As Airbnb's chief privacy officer, Brendon Lynch, CIPP/US, may be managing a privacy program at a younger and much smaller company than at his last gig, but his mission is the same: To build and implement a program that aligns privacy with the business strategy in a way that creates stakeholder trust.
After 16 years at Microsoft as its CPO, Lynch joined Airbnb in January, transitioning from Microsoft's 150,000 employees, multiple business components and a specialized privacy program, to a 5,000-employee company that's still building its privacy team.
“For me, that was quite exhilarating to be spanning everything from the product design and engineering through to the policies and procedures and controls and everything that you need for a modern privacy program, and to be able to go deep into some of that again,” he said.
Now, Lynch is leveraging his experience working with a more mature and comprehensive privacy program to identify areas of improvement and growth at Airbnb, founded in 2008.
“It’s a number of things,” he said. “It’s improving the efficiency of data subject rights processing, for example. It’s working to identify where there might be opportunities for more privacy controls in the product and then the more sort of classic program elements of defining policies where they need to be defined. It’s really trying to be on the forefront of all those shifts and making sure we do that in a way that aligns with our privacy objectives,” Lynch said.
His privacy career began at PricewaterhouseCoopers in London, at the same time Europe’s Data Protection Directive came into force. At that time, the U.S. was also seeing regulatory action in Federal Trade Commission enforcement and privacy lawsuits. Intrigued by the happenings in the privacy space, Lynch accepted an offer to join the privacy practice at PWC’s New York office where he led a joint venture with a privacy scanning technology company, Watchfire, which was subsequently acquired by IBM.
“I felt a real passion," Lynch said. "Working with the tech company, helping to find what the product should be, helping to take it to market in a joint venture scenario. It gave me the passion to get into the tech industry.”
That passion led him to Microsoft in 2004, where he spent nine years as its CPO. It was his time building a privacy solution with Watchfire and his early days of building the privacy program at Microsoft through which he learned, “I do like building things,” Lynch said.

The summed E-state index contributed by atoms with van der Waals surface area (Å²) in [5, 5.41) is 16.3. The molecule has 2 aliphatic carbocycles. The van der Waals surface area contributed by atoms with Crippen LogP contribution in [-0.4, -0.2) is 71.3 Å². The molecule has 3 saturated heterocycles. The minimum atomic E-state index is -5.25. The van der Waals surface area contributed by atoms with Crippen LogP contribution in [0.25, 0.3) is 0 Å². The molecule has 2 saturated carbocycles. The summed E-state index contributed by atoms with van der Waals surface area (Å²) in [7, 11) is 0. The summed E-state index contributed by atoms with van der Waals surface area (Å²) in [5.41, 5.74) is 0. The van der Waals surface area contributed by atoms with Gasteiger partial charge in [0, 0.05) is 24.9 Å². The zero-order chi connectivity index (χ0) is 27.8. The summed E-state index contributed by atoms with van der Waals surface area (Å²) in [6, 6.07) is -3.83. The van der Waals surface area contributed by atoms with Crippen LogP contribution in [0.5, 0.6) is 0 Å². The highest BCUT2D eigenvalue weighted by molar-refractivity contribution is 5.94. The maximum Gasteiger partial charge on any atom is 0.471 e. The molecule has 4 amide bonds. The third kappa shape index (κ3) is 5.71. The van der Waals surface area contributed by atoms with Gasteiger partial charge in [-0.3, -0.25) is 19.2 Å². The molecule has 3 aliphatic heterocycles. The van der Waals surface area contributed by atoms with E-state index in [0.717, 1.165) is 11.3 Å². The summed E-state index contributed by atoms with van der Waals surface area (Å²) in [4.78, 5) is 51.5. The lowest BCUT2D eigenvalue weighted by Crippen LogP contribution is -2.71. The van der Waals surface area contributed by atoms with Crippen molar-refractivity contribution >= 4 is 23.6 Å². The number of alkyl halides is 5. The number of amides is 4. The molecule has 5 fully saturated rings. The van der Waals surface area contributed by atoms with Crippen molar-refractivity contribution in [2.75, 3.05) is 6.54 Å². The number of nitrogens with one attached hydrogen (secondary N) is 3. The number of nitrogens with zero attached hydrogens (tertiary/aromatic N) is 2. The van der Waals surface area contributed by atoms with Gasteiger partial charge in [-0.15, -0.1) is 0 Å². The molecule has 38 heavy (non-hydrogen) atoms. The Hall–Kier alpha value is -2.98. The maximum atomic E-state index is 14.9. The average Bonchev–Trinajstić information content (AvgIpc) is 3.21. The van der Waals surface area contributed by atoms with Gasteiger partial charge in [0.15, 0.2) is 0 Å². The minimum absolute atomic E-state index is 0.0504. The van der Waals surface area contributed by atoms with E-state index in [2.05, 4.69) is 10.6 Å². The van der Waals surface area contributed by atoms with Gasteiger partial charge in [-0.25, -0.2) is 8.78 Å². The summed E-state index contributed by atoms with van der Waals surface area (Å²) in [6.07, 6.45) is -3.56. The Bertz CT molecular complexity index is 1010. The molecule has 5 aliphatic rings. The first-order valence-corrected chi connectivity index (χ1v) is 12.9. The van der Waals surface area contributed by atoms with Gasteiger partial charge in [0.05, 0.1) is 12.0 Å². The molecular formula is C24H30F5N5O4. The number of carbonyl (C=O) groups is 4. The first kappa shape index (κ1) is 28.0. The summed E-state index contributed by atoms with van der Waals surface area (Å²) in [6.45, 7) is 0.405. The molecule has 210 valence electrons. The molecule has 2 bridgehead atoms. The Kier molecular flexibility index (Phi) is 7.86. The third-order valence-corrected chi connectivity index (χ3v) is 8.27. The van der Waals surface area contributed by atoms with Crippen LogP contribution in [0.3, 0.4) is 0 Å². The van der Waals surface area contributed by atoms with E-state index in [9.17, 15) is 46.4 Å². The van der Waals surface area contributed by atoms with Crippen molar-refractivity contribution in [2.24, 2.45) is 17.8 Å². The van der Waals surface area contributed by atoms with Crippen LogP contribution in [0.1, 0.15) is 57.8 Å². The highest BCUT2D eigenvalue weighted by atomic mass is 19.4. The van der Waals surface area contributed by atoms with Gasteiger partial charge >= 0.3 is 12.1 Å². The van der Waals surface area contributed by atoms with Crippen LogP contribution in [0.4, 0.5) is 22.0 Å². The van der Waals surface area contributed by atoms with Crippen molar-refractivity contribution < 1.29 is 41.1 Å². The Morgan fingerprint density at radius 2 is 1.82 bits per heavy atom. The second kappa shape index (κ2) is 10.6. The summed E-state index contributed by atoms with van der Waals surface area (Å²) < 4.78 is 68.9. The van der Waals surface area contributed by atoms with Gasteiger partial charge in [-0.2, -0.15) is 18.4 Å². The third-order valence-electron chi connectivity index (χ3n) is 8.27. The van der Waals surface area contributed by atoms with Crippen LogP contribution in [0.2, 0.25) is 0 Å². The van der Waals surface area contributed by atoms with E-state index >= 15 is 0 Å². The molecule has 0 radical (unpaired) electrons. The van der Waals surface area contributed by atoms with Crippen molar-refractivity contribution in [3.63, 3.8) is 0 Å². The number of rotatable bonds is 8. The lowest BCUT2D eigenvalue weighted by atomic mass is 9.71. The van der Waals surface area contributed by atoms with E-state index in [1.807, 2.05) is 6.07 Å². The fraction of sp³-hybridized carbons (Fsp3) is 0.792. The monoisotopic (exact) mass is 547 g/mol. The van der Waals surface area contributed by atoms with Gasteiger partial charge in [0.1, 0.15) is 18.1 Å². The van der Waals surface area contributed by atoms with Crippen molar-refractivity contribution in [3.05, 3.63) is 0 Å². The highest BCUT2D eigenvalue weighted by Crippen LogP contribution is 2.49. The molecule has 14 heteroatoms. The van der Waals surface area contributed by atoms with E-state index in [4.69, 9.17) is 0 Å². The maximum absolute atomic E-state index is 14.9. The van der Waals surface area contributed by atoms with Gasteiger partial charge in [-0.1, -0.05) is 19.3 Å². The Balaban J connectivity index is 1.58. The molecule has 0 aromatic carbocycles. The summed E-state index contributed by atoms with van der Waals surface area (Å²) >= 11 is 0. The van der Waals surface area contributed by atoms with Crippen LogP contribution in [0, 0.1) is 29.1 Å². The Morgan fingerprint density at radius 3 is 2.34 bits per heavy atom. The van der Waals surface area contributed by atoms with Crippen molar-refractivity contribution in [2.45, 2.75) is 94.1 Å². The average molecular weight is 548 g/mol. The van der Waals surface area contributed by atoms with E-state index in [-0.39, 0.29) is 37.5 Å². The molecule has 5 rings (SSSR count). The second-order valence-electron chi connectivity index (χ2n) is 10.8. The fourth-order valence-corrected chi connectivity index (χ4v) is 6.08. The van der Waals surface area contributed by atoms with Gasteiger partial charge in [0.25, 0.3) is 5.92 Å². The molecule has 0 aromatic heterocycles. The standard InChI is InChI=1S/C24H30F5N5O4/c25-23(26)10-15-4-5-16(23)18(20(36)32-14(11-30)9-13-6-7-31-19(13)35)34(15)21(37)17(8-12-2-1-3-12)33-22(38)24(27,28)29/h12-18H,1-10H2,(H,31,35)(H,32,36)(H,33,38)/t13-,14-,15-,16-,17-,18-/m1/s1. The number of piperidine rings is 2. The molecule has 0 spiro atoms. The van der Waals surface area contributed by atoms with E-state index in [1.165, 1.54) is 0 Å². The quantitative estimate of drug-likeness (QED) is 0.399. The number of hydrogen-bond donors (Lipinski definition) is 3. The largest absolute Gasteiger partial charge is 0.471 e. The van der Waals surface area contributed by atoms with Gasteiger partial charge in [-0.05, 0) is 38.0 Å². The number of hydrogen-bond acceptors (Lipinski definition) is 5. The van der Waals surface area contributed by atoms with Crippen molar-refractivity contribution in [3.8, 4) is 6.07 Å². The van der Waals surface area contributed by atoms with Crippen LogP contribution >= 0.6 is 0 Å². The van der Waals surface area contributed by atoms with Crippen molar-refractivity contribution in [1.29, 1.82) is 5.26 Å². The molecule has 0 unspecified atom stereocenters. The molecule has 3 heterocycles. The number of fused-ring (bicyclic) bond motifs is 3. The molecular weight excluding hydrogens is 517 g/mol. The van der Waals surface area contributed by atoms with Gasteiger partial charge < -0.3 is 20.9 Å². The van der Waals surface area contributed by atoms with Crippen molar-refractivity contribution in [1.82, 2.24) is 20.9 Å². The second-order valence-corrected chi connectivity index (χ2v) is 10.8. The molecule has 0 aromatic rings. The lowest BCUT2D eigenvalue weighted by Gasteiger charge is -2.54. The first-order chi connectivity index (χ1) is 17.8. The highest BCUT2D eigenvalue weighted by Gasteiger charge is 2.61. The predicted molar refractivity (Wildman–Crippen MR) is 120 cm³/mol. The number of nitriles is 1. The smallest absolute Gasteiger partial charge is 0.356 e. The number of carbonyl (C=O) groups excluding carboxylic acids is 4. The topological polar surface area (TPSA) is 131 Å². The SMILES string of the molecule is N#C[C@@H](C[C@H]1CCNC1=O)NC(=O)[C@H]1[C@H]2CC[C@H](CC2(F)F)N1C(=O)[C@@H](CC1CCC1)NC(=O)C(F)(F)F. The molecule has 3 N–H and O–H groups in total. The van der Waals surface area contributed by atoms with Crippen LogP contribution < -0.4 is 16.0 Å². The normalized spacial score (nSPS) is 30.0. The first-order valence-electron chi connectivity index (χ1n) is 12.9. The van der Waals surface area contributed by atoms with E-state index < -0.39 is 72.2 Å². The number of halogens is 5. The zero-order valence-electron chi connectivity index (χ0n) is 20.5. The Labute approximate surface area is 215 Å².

And the opportunity to build programs from the ground up drew him to Airbnb. Lynch said the company's mission is a human-centered one, and privacy is a part of that in a variety of ways.
“What’s intriguing for me was not just privacy being a key component of trust in the Airbnb community, but also recognizing that it’s online and offline privacy. It’s strangers coming together in the real world and that has some unique privacy aspects to it,” he said.
With new laws emerging and enforcement actions rising, Lynch said companies can either be reactive “to every twist and turn,” or they can take a proactive approach that implements foundational needs.
"There’s a strong push for more accountability, for organizations to have risk management practices, mitigations, controls around privacy, and those things seem to pop up in every new law that comes along,” he said. “You can build for that. You can get the foundations in place that, hopefully, can future proof you against a lot of these twists and turns that we see in the privacy arena.”
More broadly, Lynch said data is being leveraged in new ways and used to drive innovation across every single industry. A significant portion of that data is classified as personal data, requiring greater care under global laws. Companies must be able to provide transparency, user control and security.
“I think [data innovation] is a fascinating area for privacy professionals going forward, and you layer on the new technologies that are getting used in processing live sets of data and deriving insights and proposing action – like machine learning and artificial intelligence – and I think that really is in some ways expanding the definition of privacy and of privacy professionals into the data ethics space.”
As he watches trends unfold, legislative changes and the development and implementation of new technologies, Lynch said, “My goal is really to build a program, run a program, that imbeds privacy into the DNA of a business in a way that does future proof against many of those things.”
Beyond building programs that combine new innovations and technologies, Lynch said a career highlight has been playing a role in the growth of the privacy profession.
He was the 2017 IAPP Vanguard Award winner for “exceptional leadership, knowledge and creativity in the field of data protection.” He helped develop the IAPP’s CIPP certification in 2004 and served on the organization’s board of directors, including a year as chairman, and he's proud of helping members of his teams grow as privacy and business professionals.
“I recognize I’ve benefitted a lot from this industry and I really want to help give back and bring others along,” he said. “Seeing people come up through the ranks, take on broader responsibilities — and part of that was empowering them and getting out of their way, guiding them where necessary — that’s really been a highlight for me, enabling others to grow in this arena as well.”
IAPP CEO and President J. Trevor Hughes, CIPP, will host Lynch during the IAPP’s “Profiles in Privacy” series Oct. 5 on LinkedIn.
Photo by Patrick Tomasso on Unsplash
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